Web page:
“Sufi card” very hard to play against Pakistani Taliban

sufi-musicians-2One theory about how to deal with militant Islamism calls for promoting Sufism, the mystical school of Islam known for its tolerance, as a potent antidote to more radical readings of the faith. Promoted for several years now by U.S.-based think tanks such as Rand and the Heritage Institute, a Sufi-based approach arguably enjoys an advantage over other more politically or economically based strategies because it offers a faith-based answer that comes from within Islam itself. After trying so many other options for dealing with the Taliban militants now openly challenging it, the Pakistani government now seems ready to try this theory out. Just at the time when it’s suffered a stinging set-back in practice… (Photo: Pakistani Sufi musicians in Karachi, 7 May 2007/Zahid Hussein)

Earlier this month, on June 7 to be exact, Islamabad announced the creation of a Sufi Advisory Council (SAC) to try to enlist spirituality against suicide bombers. In theory at least, this approach could have wide support. Exact numbers are unclear, but Pakistan is almost completely Muslim, about three-quarters of its Muslims are Sunnis and maybe two-thirds of them are Barelvis. This South Asian school of Islam, heavily influenced by traditional Sufi mysticism, is notable for its colourful shrines to saints whose very existence is anathema to more orthodox forms of Islam. Among those are the minority of Pakistani Sunnis, the Deobandis, who are followers of a stricter revivalist movement founded in 19th-century India whose militant branch led to the Afghan and Pakistani Taliban. Many Deobandis think Pakistan’s Shi’ite minority is not truly Muslim.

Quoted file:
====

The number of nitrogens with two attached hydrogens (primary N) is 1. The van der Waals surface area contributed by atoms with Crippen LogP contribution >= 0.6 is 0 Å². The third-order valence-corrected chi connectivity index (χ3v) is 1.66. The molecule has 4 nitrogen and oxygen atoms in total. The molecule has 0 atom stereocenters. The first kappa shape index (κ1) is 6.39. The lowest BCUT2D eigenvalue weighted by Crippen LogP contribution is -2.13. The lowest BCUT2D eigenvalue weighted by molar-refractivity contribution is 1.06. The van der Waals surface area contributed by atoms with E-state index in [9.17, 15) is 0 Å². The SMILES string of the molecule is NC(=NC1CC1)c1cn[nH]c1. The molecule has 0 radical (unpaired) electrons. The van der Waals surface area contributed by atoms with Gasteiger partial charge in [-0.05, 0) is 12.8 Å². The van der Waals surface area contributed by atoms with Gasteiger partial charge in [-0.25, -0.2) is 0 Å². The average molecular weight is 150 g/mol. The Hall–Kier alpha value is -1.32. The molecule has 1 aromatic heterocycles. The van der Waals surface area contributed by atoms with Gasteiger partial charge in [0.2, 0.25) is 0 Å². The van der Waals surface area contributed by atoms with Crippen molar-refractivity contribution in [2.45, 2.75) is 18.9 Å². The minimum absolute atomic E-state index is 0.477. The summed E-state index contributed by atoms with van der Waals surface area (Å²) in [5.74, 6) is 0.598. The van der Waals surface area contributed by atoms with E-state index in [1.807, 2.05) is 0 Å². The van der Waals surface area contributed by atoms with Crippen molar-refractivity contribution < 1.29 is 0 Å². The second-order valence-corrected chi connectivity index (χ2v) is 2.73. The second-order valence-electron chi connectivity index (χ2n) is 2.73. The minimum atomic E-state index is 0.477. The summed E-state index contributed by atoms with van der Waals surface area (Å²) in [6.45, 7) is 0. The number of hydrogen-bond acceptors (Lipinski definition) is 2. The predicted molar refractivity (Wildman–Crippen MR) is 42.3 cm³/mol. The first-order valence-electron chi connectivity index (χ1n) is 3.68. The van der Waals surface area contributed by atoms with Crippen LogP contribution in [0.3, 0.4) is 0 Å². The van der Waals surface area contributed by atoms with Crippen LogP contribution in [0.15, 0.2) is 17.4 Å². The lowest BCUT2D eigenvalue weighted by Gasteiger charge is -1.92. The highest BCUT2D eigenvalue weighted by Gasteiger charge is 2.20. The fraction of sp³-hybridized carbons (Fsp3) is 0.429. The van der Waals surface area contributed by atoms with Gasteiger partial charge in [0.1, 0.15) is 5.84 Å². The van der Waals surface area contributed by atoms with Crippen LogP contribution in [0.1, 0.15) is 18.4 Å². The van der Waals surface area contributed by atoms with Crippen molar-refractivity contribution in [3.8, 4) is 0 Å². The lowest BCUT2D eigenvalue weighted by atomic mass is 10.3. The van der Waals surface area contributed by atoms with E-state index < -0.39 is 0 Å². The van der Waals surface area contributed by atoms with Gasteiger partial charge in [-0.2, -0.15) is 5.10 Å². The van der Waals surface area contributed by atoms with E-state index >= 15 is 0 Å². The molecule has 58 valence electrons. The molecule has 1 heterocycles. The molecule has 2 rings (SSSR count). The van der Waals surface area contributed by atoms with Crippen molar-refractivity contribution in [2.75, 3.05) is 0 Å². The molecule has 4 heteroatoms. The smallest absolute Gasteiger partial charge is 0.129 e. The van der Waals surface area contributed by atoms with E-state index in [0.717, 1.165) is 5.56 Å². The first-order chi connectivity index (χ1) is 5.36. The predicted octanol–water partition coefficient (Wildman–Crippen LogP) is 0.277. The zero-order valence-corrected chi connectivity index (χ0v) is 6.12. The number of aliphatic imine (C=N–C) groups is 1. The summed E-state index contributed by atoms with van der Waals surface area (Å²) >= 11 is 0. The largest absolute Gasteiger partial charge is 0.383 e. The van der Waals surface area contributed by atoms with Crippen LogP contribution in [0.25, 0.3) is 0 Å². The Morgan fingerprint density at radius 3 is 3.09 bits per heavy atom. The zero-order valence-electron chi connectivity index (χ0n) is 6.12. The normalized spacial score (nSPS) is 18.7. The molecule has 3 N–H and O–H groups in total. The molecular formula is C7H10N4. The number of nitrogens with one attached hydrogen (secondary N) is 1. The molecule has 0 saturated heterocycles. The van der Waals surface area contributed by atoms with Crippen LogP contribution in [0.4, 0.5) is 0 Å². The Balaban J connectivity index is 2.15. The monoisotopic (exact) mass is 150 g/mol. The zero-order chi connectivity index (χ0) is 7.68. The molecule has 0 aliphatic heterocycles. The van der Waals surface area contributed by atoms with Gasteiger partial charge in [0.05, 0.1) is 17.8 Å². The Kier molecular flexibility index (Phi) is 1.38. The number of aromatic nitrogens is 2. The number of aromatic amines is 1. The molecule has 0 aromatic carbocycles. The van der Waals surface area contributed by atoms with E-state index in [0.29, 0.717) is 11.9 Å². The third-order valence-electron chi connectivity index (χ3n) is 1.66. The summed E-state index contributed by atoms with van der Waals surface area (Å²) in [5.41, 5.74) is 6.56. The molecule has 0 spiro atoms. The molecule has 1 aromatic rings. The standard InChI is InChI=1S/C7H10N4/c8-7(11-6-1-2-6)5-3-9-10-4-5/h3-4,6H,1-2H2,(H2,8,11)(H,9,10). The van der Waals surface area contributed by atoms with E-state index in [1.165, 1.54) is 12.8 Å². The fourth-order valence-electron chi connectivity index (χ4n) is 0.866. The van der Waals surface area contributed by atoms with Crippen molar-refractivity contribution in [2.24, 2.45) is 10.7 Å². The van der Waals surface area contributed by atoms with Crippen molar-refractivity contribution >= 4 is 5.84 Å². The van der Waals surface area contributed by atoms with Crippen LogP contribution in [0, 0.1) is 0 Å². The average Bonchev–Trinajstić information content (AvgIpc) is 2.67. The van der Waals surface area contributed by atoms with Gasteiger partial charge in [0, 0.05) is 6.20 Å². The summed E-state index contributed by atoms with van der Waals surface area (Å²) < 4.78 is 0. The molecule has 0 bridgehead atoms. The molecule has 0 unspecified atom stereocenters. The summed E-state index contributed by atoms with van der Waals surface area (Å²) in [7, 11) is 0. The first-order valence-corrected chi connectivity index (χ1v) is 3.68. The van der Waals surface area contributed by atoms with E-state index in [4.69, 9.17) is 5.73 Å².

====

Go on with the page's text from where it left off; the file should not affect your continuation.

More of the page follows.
zardari-sufiThe late President General Zia-ul Haq was a Deobandi. With massive support from the United States, Saudi Arabia and other countries, he favoured Afghan guerrilla groups influenced by the Deobandis and Saudi Arabia’s Wahhabis in the 1980s war against the Soviet Union.

The more you look, the less you see in Swat sharia deal

Ten days have passed since Pakistan cut a deal with Islamists to enforce sharia in the turbulent Swat region in return for a ceasefire, and we still don’t know many details about what was agreed.  The deal made international headlines. It prompted political and security concerns in NATO and Washington and warnings about possible violations of human rights and religious freedom. (Photo: Supporters of Maulana Sufi Mohammad gather for prayers in Mingora, 21 Feb 2009/Adil Khan)

In the blogosphere, Terry Mattingly over at GetReligion has asked in two posts (here and here) why reporters there aren’t supplying more details about exactly how sharia will be implemented or what the  doctrinal differences between Muslims in the region are. Like other news organisations, Reuters has been reporting extensively on the political side of this so-called peace deal but not had much on the religion details. As Reuters religion editor and a former chief correspondent in Pakistan and Afghanistan, I’m very interested in this. I blogged about the deal when it was struck and wanted to revisit the issue now to see what more we know about it.